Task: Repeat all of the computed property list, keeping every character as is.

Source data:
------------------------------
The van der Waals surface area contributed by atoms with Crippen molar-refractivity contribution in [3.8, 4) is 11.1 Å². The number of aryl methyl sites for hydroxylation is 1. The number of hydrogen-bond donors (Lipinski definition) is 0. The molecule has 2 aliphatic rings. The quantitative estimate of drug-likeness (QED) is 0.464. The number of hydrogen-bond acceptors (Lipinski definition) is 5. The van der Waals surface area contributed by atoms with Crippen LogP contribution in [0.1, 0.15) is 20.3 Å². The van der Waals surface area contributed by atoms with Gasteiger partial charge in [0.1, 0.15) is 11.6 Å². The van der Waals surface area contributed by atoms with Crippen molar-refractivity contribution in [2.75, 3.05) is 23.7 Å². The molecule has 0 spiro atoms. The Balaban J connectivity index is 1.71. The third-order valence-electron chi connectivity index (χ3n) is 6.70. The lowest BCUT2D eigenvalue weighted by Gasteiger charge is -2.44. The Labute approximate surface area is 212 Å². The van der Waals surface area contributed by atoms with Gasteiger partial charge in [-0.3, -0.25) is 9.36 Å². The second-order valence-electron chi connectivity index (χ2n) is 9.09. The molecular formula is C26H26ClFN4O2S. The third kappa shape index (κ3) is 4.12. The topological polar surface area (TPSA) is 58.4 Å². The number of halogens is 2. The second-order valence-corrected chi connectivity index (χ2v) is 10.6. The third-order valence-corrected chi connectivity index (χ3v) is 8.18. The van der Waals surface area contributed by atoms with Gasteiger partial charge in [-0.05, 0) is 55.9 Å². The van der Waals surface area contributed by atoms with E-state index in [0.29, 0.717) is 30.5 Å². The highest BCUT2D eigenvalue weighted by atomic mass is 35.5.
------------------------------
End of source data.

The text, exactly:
The van der Waals surface area contributed by atoms with Crippen molar-refractivity contribution in [3.8, 4) is 11.1 Å². The number of aryl methyl sites for hydroxylation is 1. The number of hydrogen-bond donors (Lipinski definition) is 0. The molecule has 2 aliphatic rings. The quantitative estimate of drug-likeness (QED) is 0.464. The number of hydrogen-bond acceptors (Lipinski definition) is 5. The van der Waals surface area contributed by atoms with Crippen LogP contribution in [0.1, 0.15) is 20.3 Å². The van der Waals surface area contributed by atoms with Gasteiger partial charge in [0.1, 0.15) is 11.6 Å². The van der Waals surface area contributed by atoms with Crippen molar-refractivity contribution in [2.75, 3.05) is 23.7 Å². The molecule has 0 spiro atoms. The Balaban J connectivity index is 1.71. The third-order valence-electron chi connectivity index (χ3n) is 6.70. The lowest BCUT2D eigenvalue weighted by Gasteiger charge is -2.44. The Labute approximate surface area is 212 Å². The van der Waals surface area contributed by atoms with Gasteiger partial charge in [-0.3, -0.25) is 9.36 Å². The second-order valence-electron chi connectivity index (χ2n) is 9.09. The molecular formula is C26H26ClFN4O2S. The third kappa shape index (κ3) is 4.12. The topological polar surface area (TPSA) is 58.4 Å². The number of halogens is 2. The second-order valence-corrected chi connectivity index (χ2v) is 10.6. The third-order valence-corrected chi connectivity index (χ3v) is 8.18. The van der Waals surface area contributed by atoms with Gasteiger partial charge in [-0.05, 0) is 55.9 Å². The van der Waals surface area contributed by atoms with E-state index in [0.29, 0.717) is 30.5 Å². The highest BCUT2D eigenvalue weighted by atomic mass is 35.5.